*POOF* Magic!

We bit the bullet.

Obviously, nothing we’re doing is getting through to the Monster vis-a-vis discipline – there’s a lot of times that he’s either listening or not, and we’ve been blowing our collective stacks.  (Or I’ve been coming home to find a very stressed out wife due to the Monster choosing not to behave and giving her additional grief while dealing with both kids at once.)  And yes, we’ve seen the suggestions that have been made on other posts regarding 1-2-3 Magic.

So. She found a copy of it through Freecycle (because the wait for a copy at the library is huge), and she started implementing it without me.  I managed, last night, to read through the first half or so of the book, covering at least the parts that are most important to me at the moment – namely, how to stop behaviors we don’t want him continuing.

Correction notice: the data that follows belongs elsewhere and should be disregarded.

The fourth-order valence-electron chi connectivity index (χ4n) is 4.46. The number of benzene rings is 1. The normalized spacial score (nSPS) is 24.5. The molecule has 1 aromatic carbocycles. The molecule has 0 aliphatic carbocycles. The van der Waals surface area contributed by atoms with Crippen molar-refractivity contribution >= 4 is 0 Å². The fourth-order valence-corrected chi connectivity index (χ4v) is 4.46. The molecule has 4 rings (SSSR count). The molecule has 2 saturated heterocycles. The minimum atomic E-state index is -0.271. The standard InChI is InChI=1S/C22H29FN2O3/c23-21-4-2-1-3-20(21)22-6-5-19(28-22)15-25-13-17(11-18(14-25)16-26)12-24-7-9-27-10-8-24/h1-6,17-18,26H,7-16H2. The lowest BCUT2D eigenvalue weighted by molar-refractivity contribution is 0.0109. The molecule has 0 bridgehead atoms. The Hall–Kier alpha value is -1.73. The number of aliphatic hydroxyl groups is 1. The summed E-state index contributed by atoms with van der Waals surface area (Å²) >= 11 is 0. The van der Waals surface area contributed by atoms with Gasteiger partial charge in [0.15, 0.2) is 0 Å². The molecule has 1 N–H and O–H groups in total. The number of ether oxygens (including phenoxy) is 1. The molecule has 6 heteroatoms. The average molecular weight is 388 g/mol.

I will admit that I’m skeptical of whether or not the system is going to work as quickly as everyone says it will.  My major concern is his ability to actually internalize what we’re trying to do and what it is that’s sending him to time-out when he misbehaves.  It’s not too much unlike the cats, who need to get disciplined immediately and where you’re still not quite sure if they grasp why you’re annoyed at them.  (That’s probably also due to my being too lax with them for too long when I got them, coupled with their being a bit cooped up for a few years here.)

On the other hand, I have to admit that I think the no-talking, no-emotions portion of it is very attractive.  I do have a tendency towards letting my temper get away from me, especially after a long frustrating day at the office, so this immediately puts a constraint on me that I can follow.  And I think – as other parents with autistic children have mentioned – that the repeatability and predictability of the process is a good structure for him that he can learn to expect.

We obviously haven’t met yet with the teacher at his school to find out if they’re doing something similar there, but we can always find out, and at the very least, he can grow to expect these things when he’s with us.

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